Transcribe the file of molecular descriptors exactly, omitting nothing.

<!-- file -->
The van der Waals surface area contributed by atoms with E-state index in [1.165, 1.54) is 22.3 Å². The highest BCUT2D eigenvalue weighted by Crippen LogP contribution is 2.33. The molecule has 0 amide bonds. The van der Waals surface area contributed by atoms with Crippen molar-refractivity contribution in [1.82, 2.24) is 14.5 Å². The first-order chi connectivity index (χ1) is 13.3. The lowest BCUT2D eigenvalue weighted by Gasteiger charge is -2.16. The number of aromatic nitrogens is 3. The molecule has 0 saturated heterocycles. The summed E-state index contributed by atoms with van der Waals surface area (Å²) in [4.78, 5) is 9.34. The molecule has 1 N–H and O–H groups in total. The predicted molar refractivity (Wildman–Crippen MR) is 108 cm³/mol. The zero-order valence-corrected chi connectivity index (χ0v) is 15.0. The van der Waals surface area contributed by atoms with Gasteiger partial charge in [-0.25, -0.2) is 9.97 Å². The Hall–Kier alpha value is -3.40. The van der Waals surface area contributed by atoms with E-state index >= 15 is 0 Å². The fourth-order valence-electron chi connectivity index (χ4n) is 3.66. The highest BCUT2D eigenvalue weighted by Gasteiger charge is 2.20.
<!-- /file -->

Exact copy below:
The van der Waals surface area contributed by atoms with E-state index in [1.165, 1.54) is 22.3 Å². The highest BCUT2D eigenvalue weighted by Crippen LogP contribution is 2.33. The molecule has 0 amide bonds. The van der Waals surface area contributed by atoms with Crippen molar-refractivity contribution in [1.82, 2.24) is 14.5 Å². The first-order chi connectivity index (χ1) is 13.3. The lowest BCUT2D eigenvalue weighted by Gasteiger charge is -2.16. The number of aromatic nitrogens is 3. The molecule has 0 saturated heterocycles. The summed E-state index contributed by atoms with van der Waals surface area (Å²) in [4.78, 5) is 9.34. The molecule has 1 N–H and O–H groups in total. The predicted molar refractivity (Wildman–Crippen MR) is 108 cm³/mol. The zero-order valence-corrected chi connectivity index (χ0v) is 15.0. The van der Waals surface area contributed by atoms with Gasteiger partial charge in [-0.25, -0.2) is 9.97 Å². The Hall–Kier alpha value is -3.40. The van der Waals surface area contributed by atoms with E-state index >= 15 is 0 Å². The fourth-order valence-electron chi connectivity index (χ4n) is 3.66. The highest BCUT2D eigenvalue weighted by Gasteiger charge is 2.20.